The Bible Has the Best Writing Prompts

by Larry Peterson

As a cradle Catholic who went to twelve years of Catholic school “waaaaay” back in the ’50s and ’60s, I can say without hesitation that my education in the Bible and about the Bible and of the Bible was almost non-existent. The Catechism with its nays & yays and right & wrong dominated the conversation. However, over the past ten years or so I have come to honor and respect the Bible. It took me all those decades to realize how profound and so magnificently in our faces with truths this book, written so long ago, is. The seven Wisdom books alone are worth more than all the jewels on Pharaoh’s crown.

Back to the ‘truths’ I mentioned. The other day, August 26, the gospel reading was from Matthew 23: 27-32. I believe this gospel actually references today’s world and the egotistical and self-centered mindset that so many people have embraced. Countless people have stomped on the goodness within God’s creation by choosing to grasp onto  the secular banner of “meism.” The Bible has their number–literally. It had it then and it has it now.

It follows that, as writers, the Bible also has the best writing prompts…especially if you are having trouble getting the words to flow from your brain to the screen or paper. The Gospel reading from August 26 did it for me. It was from Matthew 23: 27-32. (I’m just using 27 -28.) Here it is:

“Woe to you, scribes and Pharisees, you hypocrites. You are like whitewashed tombs, which appear beautiful on the outside but inside are full of dead men’s bones and every kind of filth. Even so, on the outside you appear righteous, but inside you are filled with hypocrisy and evildoing.”

There are actually seven “Woe to you” paragraphs in Chapter 23. I quoted number six  because it was part of the Gospel reading for the day. Anyway, the first thing that came to mind was Planned Parenthood. Think about it: “beautiful on the outside but inside are full of dead men’s bones and every kind of filth. Even so, on the outside you appear righteous, but inside you are filled with hypocrisy and evildoing.” I immediately thought of the people destroying the lives of babies and joking about it. I thought of all those defending  this organization and insist that those vilifying it are taking away women’s health protections. There are many in high places that certainly appear beautiful on the outside and, since I do not get to look inside, I can only imagine. I do know this: abortion is the Holocaust of the last four decades.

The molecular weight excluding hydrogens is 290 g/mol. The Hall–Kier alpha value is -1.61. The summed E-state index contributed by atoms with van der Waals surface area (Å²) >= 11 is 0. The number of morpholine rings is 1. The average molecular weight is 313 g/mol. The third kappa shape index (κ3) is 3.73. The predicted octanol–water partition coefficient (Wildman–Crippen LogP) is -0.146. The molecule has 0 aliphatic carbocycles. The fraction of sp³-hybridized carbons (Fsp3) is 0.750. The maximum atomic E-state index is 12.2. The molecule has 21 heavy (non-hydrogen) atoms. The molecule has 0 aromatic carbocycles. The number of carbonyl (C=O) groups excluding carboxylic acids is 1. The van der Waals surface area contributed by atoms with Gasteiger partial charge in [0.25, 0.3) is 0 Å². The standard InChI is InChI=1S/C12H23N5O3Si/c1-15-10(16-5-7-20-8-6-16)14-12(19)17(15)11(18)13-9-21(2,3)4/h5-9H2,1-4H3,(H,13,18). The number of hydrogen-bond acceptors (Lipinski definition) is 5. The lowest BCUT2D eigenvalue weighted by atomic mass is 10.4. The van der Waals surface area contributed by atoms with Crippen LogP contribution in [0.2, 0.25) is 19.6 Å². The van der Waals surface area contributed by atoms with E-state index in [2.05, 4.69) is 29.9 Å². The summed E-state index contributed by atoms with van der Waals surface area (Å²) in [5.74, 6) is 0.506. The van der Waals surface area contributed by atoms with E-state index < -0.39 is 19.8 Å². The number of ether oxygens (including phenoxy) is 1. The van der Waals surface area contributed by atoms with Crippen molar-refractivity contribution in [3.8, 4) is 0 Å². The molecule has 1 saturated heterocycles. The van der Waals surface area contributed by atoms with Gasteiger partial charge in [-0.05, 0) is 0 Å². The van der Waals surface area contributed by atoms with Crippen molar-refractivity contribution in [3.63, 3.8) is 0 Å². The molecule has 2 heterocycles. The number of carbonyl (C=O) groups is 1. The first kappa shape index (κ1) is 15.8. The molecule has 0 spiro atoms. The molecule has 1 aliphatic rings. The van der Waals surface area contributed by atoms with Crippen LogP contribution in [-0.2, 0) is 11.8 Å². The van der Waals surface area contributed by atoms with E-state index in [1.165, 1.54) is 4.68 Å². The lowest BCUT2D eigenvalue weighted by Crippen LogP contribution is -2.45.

In America, marriage between a man and a woman is being denigrated by the beautiful, sophisticated, upscale and highly civilized secular community. Same-sex “marriage” is hailed as a right and the enhancement of freedom. Rejecting one’s God-given sex and deciding to change to the opposite sex is hailed as heroic and courageous. Legalizing euthanasia has taken root in Europe and in America. In Belgium they now permit childhood euthanasia. I could go on and on but you all know what has and is happening. And many of those who proclaim Catholicism as their faith  approve of these practices.

I am amazed that it has taken me so long to realize the magnificence and  page-to-page wisdom the Bible holds. So much of Scripture defines the present. It describes us and our world. It tells us how and where are journey began, where it has taken us, and where we are going. It is a great gift and I shall never ignore it again. It is also the one and only book I will reference when seeking out writing prompts. The Bible has it all.

©2015 Larry Peterson-All RightsReserved

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2 Responses to The Bible Has the Best Writing Prompts

  1. I, too, am a baby boomer Catholic. Although I attended 12 years of Catholic school, had a Bible in high school, and received a Bible from my mother as a wedding present, I bought into the non-Catholic criticism that “Catholics don’t read the Bible.” I didn’t “get into” the Bible until I bought my own after a Mass for the Healing. I love it! But you know what I discovered? The non-Catholics were wrong. Everyday of my Catholic life I was “reading” the Bible–not with my eyes, but with my ears when I went to Mass (wow! Old and New Testament readings, a Responsorial Psalm, a Gospel, a Liturgy of the Eucharist based on the Last Supper and Revelations, and songs based on Bible truths.) And my religion books were Bible based and true to Bible truth. Everything was familiar to me. Catholics may not quote verses by number, but we sure know the truths–and we always have. Still, I sure am glad to have adopted the practice of Lectio Divinia so I can see the Word as “my own” as it is personalized for me in prayer.

    • You make such a great point Victoria. All the readings in the Mass are Bible based. I just do not remember any real significance being attached to that fact. We did not read the Bible per se. Anyway, for me, better late than never.